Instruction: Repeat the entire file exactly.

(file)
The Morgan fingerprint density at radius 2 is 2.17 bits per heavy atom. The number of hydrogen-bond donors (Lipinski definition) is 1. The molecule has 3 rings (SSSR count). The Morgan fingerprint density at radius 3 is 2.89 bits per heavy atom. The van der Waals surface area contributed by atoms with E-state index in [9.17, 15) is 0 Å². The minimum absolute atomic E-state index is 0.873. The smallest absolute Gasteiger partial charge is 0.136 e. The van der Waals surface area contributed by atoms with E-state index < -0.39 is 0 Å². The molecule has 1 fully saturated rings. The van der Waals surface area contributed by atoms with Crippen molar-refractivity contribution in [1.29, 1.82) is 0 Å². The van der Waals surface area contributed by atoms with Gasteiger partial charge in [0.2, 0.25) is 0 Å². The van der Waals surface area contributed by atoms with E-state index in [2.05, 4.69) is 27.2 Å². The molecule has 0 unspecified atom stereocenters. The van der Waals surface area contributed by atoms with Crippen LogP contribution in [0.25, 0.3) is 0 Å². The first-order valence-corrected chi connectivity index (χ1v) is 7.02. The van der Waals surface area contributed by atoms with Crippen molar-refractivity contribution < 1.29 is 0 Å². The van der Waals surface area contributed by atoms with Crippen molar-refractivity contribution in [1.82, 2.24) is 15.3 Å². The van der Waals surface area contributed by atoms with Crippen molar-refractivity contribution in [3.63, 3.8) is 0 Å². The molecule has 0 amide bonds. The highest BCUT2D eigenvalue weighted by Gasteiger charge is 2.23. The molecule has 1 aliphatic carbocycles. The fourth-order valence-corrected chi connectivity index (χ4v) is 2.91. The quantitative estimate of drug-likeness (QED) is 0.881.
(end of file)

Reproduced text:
The Morgan fingerprint density at radius 2 is 2.17 bits per heavy atom. The number of hydrogen-bond donors (Lipinski definition) is 1. The molecule has 3 rings (SSSR count). The Morgan fingerprint density at radius 3 is 2.89 bits per heavy atom. The van der Waals surface area contributed by atoms with E-state index in [9.17, 15) is 0 Å². The minimum absolute atomic E-state index is 0.873. The smallest absolute Gasteiger partial charge is 0.136 e. The van der Waals surface area contributed by atoms with E-state index < -0.39 is 0 Å². The molecule has 1 fully saturated rings. The van der Waals surface area contributed by atoms with Crippen molar-refractivity contribution in [1.29, 1.82) is 0 Å². The van der Waals surface area contributed by atoms with Gasteiger partial charge in [0.2, 0.25) is 0 Å². The van der Waals surface area contributed by atoms with E-state index in [2.05, 4.69) is 27.2 Å². The molecule has 0 unspecified atom stereocenters. The van der Waals surface area contributed by atoms with Crippen LogP contribution in [0.25, 0.3) is 0 Å². The first-order valence-corrected chi connectivity index (χ1v) is 7.02. The van der Waals surface area contributed by atoms with Crippen molar-refractivity contribution < 1.29 is 0 Å². The van der Waals surface area contributed by atoms with Crippen molar-refractivity contribution in [1.82, 2.24) is 15.3 Å². The van der Waals surface area contributed by atoms with Crippen molar-refractivity contribution in [3.63, 3.8) is 0 Å². The molecule has 0 amide bonds. The highest BCUT2D eigenvalue weighted by Gasteiger charge is 2.23. The molecule has 1 aliphatic carbocycles. The fourth-order valence-corrected chi connectivity index (χ4v) is 2.91. The quantitative estimate of drug-likeness (QED) is 0.881.